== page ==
Columbia, SC—South Carolina State University (SCSU) may join the growing list of Historically Black Colleges & Universities (HBCU) that have been under attack by politicians for years.
On Tuesday, South Carolina House officials voted to shut down the university for one fiscal year starting July 1, 2015 and resume operation during the 2016-2017 academic year. This proviso would suspend all athletic programs, terminate the president, faculty and staff, as well as the board of trustees.
According to official House documents, the state will assume all debt and pay off all outstanding bonded indebtedness, debt to vendors, and loans made from the Contingency Reserve Fund. Furthermore, South Carolina State students would be transferred in-state to another institution with their tuition & fees procured as long as they maintain a 2.5 GPA.
The university has a past of budgetary issues. Higher Education Subcommittee Chairman Rep. Jim Merrill said that it’s time to stop “messing around the edges” when it comes to the universities financial chaos. Leaving the question, would it be cheaper to just keep the university open and assist them until they can stand alone?
SCSU isn’t the only HBCU that has faced these kind of issues, closer to home Elizabeth City State University (ECSU) nearly missed a blow last May (2014) when lawmakers amended a bill that would’ve looked into the consolidation or closure of the university.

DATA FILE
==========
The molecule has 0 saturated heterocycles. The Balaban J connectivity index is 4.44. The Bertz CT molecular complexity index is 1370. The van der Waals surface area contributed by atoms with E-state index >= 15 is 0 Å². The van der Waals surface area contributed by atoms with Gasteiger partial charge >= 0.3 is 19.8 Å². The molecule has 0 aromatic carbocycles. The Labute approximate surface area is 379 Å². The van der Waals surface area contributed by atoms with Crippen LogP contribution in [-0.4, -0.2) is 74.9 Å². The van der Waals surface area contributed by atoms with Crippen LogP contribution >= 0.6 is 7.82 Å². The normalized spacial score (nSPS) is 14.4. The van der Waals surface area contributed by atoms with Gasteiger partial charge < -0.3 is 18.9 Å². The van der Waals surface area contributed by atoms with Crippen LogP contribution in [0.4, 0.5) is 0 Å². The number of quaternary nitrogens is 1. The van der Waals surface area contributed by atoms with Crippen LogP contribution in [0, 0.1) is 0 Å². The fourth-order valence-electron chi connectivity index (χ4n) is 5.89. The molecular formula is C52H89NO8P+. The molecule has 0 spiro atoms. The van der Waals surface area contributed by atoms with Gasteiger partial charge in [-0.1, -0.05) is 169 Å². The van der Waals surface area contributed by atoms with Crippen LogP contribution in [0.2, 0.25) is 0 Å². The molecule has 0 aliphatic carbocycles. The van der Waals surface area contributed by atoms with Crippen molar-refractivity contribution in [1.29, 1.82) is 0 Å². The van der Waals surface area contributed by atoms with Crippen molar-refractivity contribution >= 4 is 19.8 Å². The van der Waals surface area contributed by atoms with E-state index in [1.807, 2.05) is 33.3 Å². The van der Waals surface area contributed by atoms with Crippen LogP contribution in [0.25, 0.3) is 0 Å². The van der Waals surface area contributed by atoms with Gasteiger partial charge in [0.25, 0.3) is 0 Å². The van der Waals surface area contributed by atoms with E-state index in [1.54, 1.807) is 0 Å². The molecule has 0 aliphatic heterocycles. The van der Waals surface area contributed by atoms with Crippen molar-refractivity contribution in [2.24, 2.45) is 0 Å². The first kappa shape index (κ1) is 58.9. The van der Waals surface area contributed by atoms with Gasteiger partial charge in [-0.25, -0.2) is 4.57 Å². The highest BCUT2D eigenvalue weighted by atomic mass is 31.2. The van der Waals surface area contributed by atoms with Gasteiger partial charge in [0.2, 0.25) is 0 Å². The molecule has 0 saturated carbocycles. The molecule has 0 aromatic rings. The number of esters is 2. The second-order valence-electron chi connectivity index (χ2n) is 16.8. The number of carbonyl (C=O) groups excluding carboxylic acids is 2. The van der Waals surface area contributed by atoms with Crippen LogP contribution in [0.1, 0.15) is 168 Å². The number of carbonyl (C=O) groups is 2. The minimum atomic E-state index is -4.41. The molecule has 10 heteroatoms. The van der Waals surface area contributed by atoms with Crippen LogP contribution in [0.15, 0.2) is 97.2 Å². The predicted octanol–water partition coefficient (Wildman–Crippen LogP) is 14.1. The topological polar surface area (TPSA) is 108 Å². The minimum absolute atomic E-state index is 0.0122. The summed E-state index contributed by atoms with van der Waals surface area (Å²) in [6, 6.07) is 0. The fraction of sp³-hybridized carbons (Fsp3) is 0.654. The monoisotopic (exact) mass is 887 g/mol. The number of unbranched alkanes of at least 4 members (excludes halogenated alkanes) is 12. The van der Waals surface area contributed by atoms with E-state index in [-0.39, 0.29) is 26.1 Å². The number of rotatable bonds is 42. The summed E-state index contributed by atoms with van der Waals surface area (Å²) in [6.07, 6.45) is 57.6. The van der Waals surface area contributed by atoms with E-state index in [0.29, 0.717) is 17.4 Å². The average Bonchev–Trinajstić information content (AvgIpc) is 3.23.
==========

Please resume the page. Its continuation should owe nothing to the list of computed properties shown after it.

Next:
SCSU President Thomas Elzey pleaded in front of the Higher Education and Technical Colleges Subcommittee last week saying that they are taking steps into providing the best quality education for their students.
The process is far from over though as the proviso must first be presented to the full House Ways and Means committee, the full House of Representatives, and the Senate before going to Gov. Nikki Haley’s desk for approval.
Leaving many wondering as time progress, how will HBCUs survive?
Related: Full SC State Provisio
McKinley Strother, WTKR Intern